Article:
All this said, the State of Illinois might be wise to require slightly more information in affidavits in support of warrant applications—information about the existence of a family or business relationship between the affiant (usually either a police officer, as in this case, or a prosecutor) and the person who is to be arrested or whose residence is to be searched. Such information would identify a conflict of interest that might make it prudent to reject the application. Such an inquiry would have been prudent here, as the likely upshot would have been no raid on Jennifer's home—and the time of the DEA agents would have been saved, the grieving mother spared further emotional distress, and this suit not brought.
We close with a brief discussion of two claims, other than the Fourth Amendment claim, that Jennifer Scherr might have pursued. One, which she included in her complaint but the district judge rejected and she has abandoned on appeal, was a claim of a “class of one” denial of equal protection. See, e.g., Village of Willowbrook v. Olech, 528 U.S. 562, 563–64 (2000) (per curiam); Del Marcelle v. Brown County Corp., 680 F.3d 887 (7th Cir.2012) (en banc); Hilton v. City of Wheeling, 209 F.3d 1005, 1007–08 (7th Cir.2000). The limits of the doctrine are unclear, as is plain from our en banc decision in the Del Marcelle case, with its three opinions, none commanding a majority of the judges. But the opinion in the Hilton case states that a “class of one” denial of equal protection can be proved by evidence “that the defendant deliberately sought to deprive [the plaintiff] of the equal protection of the laws for reasons of a personal nature unrelated to the duties of the defendant's position.” Id. at 1008. That sounds very much like a description of Officer Scherr's behavior toward his daughter-in-law in this case.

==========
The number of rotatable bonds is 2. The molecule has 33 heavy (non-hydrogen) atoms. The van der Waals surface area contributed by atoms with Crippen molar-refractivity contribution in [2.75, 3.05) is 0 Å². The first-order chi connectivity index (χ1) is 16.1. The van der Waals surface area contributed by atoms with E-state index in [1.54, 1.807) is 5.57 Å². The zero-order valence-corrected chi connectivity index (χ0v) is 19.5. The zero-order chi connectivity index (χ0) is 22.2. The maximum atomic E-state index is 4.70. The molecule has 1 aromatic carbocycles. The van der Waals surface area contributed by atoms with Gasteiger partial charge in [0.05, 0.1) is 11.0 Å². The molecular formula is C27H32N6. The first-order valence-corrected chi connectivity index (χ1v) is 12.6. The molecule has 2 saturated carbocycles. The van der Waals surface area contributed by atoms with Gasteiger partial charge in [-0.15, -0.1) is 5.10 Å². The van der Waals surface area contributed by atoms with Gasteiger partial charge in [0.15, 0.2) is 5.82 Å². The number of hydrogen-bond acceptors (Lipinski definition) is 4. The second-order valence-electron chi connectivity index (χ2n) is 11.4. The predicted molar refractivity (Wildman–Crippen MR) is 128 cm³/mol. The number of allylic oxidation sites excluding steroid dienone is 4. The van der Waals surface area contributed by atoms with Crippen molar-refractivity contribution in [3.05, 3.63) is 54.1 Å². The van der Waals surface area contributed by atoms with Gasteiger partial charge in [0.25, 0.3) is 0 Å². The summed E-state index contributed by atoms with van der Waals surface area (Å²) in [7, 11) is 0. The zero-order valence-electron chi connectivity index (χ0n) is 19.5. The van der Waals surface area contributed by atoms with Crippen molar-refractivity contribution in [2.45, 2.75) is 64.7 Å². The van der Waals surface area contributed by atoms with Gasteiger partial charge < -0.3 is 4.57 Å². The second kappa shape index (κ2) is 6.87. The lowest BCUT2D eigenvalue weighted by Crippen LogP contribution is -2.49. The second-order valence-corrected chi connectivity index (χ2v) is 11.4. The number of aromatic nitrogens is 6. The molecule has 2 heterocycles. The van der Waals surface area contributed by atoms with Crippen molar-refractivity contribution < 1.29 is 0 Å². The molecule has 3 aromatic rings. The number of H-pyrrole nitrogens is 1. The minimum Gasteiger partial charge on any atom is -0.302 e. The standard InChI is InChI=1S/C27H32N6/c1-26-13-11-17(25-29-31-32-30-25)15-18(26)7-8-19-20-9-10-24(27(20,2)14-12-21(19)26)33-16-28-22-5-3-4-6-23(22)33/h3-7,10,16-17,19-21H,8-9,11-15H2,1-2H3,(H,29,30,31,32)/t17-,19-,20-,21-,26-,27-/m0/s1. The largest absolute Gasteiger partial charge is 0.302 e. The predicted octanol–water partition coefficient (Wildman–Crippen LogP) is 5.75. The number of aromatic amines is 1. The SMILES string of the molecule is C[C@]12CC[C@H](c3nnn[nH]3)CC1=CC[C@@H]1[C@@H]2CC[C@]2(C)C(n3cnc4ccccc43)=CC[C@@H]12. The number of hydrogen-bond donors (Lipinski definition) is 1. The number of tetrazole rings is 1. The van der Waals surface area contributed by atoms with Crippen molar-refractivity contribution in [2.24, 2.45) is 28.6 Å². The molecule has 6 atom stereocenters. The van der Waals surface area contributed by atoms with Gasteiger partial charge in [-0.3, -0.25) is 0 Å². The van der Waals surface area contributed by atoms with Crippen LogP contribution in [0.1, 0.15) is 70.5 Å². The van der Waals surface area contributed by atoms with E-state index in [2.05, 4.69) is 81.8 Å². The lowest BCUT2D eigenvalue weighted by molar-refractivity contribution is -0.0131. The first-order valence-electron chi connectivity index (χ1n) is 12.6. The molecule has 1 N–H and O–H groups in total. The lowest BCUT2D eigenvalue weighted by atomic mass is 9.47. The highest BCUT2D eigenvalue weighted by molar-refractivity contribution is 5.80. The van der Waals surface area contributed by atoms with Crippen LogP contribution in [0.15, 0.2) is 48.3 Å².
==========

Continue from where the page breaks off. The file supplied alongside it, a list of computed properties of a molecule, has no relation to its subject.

>> SOURCE >>
Diffuse intrinsic pontine glioma: poised for progress